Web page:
Turkmen Fringe Cheese
Milk and milk products - Turkey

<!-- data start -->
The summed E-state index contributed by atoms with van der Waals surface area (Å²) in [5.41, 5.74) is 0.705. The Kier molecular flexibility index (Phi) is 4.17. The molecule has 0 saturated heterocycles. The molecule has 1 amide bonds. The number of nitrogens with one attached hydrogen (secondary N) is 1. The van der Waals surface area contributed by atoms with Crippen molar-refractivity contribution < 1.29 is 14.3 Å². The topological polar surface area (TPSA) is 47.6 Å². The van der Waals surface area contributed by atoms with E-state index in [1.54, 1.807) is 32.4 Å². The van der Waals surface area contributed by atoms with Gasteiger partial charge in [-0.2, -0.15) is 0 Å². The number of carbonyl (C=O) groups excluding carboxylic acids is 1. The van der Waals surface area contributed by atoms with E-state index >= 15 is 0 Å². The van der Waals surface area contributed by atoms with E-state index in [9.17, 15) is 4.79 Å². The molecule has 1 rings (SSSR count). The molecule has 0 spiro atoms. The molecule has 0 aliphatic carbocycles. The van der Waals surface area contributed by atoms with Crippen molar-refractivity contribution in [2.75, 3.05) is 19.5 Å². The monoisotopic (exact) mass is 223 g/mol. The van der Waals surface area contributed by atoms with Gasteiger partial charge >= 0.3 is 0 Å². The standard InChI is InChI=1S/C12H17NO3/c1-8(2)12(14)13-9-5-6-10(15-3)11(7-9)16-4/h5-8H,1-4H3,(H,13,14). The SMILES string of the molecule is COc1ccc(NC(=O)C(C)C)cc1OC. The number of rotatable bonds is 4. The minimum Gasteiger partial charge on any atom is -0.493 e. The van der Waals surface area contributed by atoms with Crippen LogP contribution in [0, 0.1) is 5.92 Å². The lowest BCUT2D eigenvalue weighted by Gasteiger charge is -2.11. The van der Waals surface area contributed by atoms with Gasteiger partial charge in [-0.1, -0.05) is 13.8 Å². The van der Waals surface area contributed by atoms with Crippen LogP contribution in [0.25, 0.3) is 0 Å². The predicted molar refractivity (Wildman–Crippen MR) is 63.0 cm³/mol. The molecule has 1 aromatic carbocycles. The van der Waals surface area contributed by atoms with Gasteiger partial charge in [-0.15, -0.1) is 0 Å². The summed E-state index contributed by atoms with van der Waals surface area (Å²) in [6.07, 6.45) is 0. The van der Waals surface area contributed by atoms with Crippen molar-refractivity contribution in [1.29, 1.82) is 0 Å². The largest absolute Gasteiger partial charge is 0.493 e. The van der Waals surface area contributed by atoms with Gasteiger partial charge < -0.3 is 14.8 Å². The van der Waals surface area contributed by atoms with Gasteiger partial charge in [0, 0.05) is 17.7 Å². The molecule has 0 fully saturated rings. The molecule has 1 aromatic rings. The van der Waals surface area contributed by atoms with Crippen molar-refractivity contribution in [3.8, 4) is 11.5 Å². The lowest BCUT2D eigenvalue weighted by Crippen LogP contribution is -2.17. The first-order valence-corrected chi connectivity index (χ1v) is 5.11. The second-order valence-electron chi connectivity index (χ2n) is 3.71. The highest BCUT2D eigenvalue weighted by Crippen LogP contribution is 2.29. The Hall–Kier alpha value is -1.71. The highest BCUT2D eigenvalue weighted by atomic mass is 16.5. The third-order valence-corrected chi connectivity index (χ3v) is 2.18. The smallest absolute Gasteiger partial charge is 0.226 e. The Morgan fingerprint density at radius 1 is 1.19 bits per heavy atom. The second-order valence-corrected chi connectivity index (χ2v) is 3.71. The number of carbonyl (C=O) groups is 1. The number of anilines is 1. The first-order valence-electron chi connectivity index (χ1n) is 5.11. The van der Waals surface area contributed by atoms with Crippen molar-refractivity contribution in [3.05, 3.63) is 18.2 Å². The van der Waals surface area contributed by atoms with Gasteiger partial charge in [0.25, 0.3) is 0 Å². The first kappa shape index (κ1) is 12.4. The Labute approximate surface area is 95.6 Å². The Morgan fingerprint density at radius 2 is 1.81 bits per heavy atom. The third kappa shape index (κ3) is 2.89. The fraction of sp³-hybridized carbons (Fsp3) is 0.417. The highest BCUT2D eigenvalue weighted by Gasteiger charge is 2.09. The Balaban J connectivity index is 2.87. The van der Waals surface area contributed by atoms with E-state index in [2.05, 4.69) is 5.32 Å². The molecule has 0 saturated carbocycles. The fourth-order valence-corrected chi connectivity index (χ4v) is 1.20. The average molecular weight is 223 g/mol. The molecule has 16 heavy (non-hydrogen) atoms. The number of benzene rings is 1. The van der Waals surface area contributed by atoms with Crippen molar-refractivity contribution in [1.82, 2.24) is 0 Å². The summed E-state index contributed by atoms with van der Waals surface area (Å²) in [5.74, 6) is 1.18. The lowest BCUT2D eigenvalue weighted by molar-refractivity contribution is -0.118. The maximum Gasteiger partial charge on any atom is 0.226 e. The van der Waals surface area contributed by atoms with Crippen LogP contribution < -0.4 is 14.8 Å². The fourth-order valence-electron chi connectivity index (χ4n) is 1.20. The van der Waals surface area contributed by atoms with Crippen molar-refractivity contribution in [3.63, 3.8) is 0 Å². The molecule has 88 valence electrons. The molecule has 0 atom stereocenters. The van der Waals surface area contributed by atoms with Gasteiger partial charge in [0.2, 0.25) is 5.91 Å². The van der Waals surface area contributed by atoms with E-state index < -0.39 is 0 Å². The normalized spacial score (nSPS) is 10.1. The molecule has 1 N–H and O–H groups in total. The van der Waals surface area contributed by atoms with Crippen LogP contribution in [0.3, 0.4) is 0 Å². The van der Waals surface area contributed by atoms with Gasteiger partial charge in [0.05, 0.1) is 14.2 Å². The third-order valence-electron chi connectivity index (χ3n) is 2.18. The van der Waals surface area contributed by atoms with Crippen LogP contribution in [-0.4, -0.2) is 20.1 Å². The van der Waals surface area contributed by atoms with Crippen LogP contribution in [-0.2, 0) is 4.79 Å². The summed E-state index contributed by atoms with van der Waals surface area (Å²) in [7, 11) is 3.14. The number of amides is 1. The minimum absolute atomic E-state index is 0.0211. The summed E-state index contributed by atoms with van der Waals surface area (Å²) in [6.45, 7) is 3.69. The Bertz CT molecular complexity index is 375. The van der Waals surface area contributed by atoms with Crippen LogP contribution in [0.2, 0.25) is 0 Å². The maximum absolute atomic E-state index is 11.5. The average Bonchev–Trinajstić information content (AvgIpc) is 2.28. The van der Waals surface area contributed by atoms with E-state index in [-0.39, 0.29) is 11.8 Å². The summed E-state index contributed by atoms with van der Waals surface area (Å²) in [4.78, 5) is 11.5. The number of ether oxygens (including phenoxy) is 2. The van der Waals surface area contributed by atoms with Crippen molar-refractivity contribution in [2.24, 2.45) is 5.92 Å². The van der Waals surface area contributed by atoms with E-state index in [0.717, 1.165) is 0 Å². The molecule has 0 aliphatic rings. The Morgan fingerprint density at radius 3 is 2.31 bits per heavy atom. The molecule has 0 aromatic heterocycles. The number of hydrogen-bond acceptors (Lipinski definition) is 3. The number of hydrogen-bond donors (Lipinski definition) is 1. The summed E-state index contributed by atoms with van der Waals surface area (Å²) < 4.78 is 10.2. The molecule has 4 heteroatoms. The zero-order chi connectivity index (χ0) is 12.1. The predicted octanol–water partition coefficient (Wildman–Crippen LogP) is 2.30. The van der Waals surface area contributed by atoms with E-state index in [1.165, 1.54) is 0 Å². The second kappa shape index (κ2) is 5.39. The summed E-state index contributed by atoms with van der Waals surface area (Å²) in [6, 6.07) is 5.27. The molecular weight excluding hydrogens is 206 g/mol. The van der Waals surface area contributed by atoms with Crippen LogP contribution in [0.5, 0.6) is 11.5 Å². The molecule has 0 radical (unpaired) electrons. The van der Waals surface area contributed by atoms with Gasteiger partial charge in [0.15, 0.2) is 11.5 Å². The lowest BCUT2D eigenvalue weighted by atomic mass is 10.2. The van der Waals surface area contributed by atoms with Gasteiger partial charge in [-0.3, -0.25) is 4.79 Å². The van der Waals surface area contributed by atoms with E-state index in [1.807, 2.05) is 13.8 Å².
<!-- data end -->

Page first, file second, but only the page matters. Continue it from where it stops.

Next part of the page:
The term Türkmen refers to the Turkmen people of Turkmenistan and adjacent parts of Central Asia and Turkey and to the Turkomans of Iraq and Syria. During the Ottoman period these nomads were known by the names of Türkmen and Yörük or Yürük. These names were generally used to describe their way of life, rather than their ethnic origin; Türkmens are settled, Yörüks are nomads.Türkmen saçak peyniri translates to Turkmen fringe cheese. It is produced in the cities of Kars and Ardahan in the East Anatolia region of Turkey. It is string shaped, odorless, white, semi-soft, easy to chew and has a milky taste. It is made by Turkmen women in their homes in limited quantities for family consumption. Normally non-fat cow’s milk is used, though it can also be made with sheep’s milk. The fat skimmed off is used to make butter. Holstein cows are most common, but there are still some native breeds used, such as Anatolian Red and Zavot. Turkmen fringe cheese can be consumed fresh or aged in bags made from animal skins.In the traditional cheesemaking method, the milk is first left at room temperature and then boiled. During boiling, whey from the previous batch is as added as rennet. Boiling continues until the milk starts to curdle and then is left to cool. Then the curd is kneaded and stretched to develop a stringy shape. Then the curd is stretched and rubbed continuously with salt until it becomes like thin spaghetti. After this final step, the cheese can be eaten or preserved in a cold place for 1-2 years. When ready for consumption, it should first be soaked in water to remove the excess salt. The cheese can be also pressed in animal skin bags, which are sealed and buried in soil to age and develop molds. After 10 – 15 days, the bag is taken out and needles are used to perforate the bag to speed the mold development. The bag is reburied for 20 – 30 days, after which it is left outside to air out. It can be kept in the skin bag until ready to be eaten. Human migration out of rural areas and into cities, along with stricter European Union hygiene rules, make this traditional product at risk of disappearing.